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I'm fairly new to iPhone development and I've hit a roadblock in my understanding of memory management. I've read through the Memory Management Guide for Cocoa and have read many, many questions and answers on SO, but have not found a complete answer.

If I have an instance method that creates an object, every example I've seen seems to use an autorelease call:

-(NSArray *)findThings {
    NSArray* things = [[[NSArray alloc] init] autorelease];
    // add some lovely things to my shiny new array
    return things;
}

Forgetting the contrived example, everything I've read about iPhone dev best practices says that autorelease pools are discouraged, but how can I implement the above example without one? If this method is called many, many times, it feels like I run the risk of clogging the iPhone's autorelease pool with, well, "things", which seems to go against the need to keep resource use to a minimum on such a constrained platform.

I considered the following:

-(NSArray *)findThings {
    NSArray* things = [[NSArray alloc] init];
    // add some lovely things to my shiny new array
    [things release];
    return things;
}

But then 'things' would have a retain count of zero before it passes to the calling method, so I feel like there's a significant risk of the object being deallocated between the call to [things release] and the method which calls findThings actually using the result.

I was a bit confused by the rule from the Memory Management Guide which states:

A received object is normally guaranteed to remain valid within the method it was received in. (...) That method may also safely return the object to its invoker.

I wasn't sure whether this meant as the writer of an instance method I could safely perform the release without the risk of the object being deallocated until the calling method's scope ended, or whether as a user of classes in the frameworks provided by apple I could assume that I didn't have to worry about retain/release/etc for objects I received from those classes as long as the method didn't have new/init/alloc/copy/whatever in its name.

So to summarise,

  • Can I use release before returning an object instead of autorelease to avoid using an autorelease pool on the iPhone?
  • If not, is there a better pattern for this that doesn't involve the autorelease pool?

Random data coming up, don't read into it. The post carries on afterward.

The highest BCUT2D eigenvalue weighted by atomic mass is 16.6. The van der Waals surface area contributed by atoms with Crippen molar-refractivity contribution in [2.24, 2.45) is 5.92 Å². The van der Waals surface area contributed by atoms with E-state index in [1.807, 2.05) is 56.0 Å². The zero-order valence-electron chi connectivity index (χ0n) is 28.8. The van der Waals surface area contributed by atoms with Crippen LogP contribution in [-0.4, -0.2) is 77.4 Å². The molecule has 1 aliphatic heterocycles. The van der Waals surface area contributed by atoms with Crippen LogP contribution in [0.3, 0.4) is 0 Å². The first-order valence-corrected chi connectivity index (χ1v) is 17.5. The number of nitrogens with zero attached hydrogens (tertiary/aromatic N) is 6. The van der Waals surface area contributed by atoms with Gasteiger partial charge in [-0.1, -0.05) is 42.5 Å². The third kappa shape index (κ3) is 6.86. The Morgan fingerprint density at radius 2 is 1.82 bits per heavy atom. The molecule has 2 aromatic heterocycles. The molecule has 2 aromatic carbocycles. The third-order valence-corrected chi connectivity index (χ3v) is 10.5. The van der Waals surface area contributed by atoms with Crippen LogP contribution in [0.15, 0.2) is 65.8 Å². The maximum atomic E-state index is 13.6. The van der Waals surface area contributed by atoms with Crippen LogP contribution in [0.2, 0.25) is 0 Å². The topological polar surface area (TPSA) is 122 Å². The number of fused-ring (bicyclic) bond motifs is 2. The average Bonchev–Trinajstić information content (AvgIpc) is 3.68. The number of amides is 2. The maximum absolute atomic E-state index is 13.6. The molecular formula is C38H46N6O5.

• Am I missing something fundamental here? It seems like there's a hole in the docs.

Thanks in advance

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6 Answers 6

up vote 4 down vote accepted

Yes, you're right autorelease pools are discouraged for iPhone development when they're not absolutely necessary. They are discouraged because it allows objects to stay in memory longer then necessary this is a problem when developing applications for the iPhone, where memory is scarce. Autoreleased objects don't get released until it makes it back to the main autorelease pool created in main.c and this could be a long time. (unless you created your own autorelease pool, I'll talk about this last.)

A case where an autoreleased object is not necessary:

NSString *string = [NSString stringWithString:@"hello world"];
//use string

The first case is more convenient since I don't have to worry about releasing string later but it could have been easily been replaced with:

NSString *string = [[NSString alloc] initWithString:@"hello world"];
// use string
[string release];

For these cases avoiding the autoreleased object is recommended.


When you're passing back objects using autorelease is unavoidable.

You must use:

-(NSArray *)findThings {
    NSArray* things = [[[NSArray alloc] init] autorelease];
    // add some lovely things to my shiny new array
    return things;
}

Since the object is invalid as soon as you call release.

-(NSArray *)findThings {
    NSArray* things = [[NSArray alloc] init];
    // add some lovely things to my shiny new array
    [things release];
    // things is now in invalid object if you could potentially use things later it should be set to nil to avoid a crash
    things = nil; // sending messages to nil is okay, it won't cause a crash, sending messages to a released object is not okay, it can cause unpredictable crashes.        
    return things;
}

In cases where you're using a large amount of autoreleased memory you should create and drain your own autorelease pool so the autorelease memory doesn't stay around longer then necessary.